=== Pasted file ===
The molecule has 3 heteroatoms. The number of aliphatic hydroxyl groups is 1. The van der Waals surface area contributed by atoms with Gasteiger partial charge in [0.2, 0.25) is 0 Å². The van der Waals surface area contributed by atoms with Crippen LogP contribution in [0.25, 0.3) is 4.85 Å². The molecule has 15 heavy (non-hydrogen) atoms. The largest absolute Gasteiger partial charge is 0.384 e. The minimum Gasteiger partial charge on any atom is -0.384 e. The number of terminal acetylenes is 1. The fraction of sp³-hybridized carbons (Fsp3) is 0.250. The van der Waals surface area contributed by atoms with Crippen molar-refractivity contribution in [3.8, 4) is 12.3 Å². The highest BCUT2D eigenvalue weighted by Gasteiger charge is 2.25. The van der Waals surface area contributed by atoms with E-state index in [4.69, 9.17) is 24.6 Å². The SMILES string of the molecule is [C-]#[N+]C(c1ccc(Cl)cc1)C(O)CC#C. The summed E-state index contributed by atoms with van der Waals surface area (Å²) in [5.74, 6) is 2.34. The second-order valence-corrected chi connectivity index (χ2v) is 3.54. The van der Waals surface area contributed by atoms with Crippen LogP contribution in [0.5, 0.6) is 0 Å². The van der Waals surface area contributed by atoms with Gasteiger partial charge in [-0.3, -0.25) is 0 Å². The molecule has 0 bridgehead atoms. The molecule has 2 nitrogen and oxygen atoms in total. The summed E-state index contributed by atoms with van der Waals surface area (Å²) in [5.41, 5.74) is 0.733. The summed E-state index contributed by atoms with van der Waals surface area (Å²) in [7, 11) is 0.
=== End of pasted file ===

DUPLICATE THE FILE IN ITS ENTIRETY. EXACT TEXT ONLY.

The molecule has 3 heteroatoms. The number of aliphatic hydroxyl groups is 1. The van der Waals surface area contributed by atoms with Gasteiger partial charge in [0.2, 0.25) is 0 Å². The van der Waals surface area contributed by atoms with Crippen LogP contribution in [0.25, 0.3) is 4.85 Å². The molecule has 15 heavy (non-hydrogen) atoms. The largest absolute Gasteiger partial charge is 0.384 e. The minimum Gasteiger partial charge on any atom is -0.384 e. The number of terminal acetylenes is 1. The fraction of sp³-hybridized carbons (Fsp3) is 0.250. The van der Waals surface area contributed by atoms with Crippen molar-refractivity contribution in [3.8, 4) is 12.3 Å². The highest BCUT2D eigenvalue weighted by Gasteiger charge is 2.25. The van der Waals surface area contributed by atoms with E-state index in [4.69, 9.17) is 24.6 Å². The SMILES string of the molecule is [C-]#[N+]C(c1ccc(Cl)cc1)C(O)CC#C. The summed E-state index contributed by atoms with van der Waals surface area (Å²) in [5.74, 6) is 2.34. The second-order valence-corrected chi connectivity index (χ2v) is 3.54. The van der Waals surface area contributed by atoms with Crippen LogP contribution in [0.5, 0.6) is 0 Å². The van der Waals surface area contributed by atoms with Gasteiger partial charge in [-0.3, -0.25) is 0 Å². The molecule has 0 bridgehead atoms. The molecule has 2 nitrogen and oxygen atoms in total. The summed E-state index contributed by atoms with van der Waals surface area (Å²) in [5.41, 5.74) is 0.733. The summed E-state index contributed by atoms with van der Waals surface area (Å²) in [7, 11) is 0.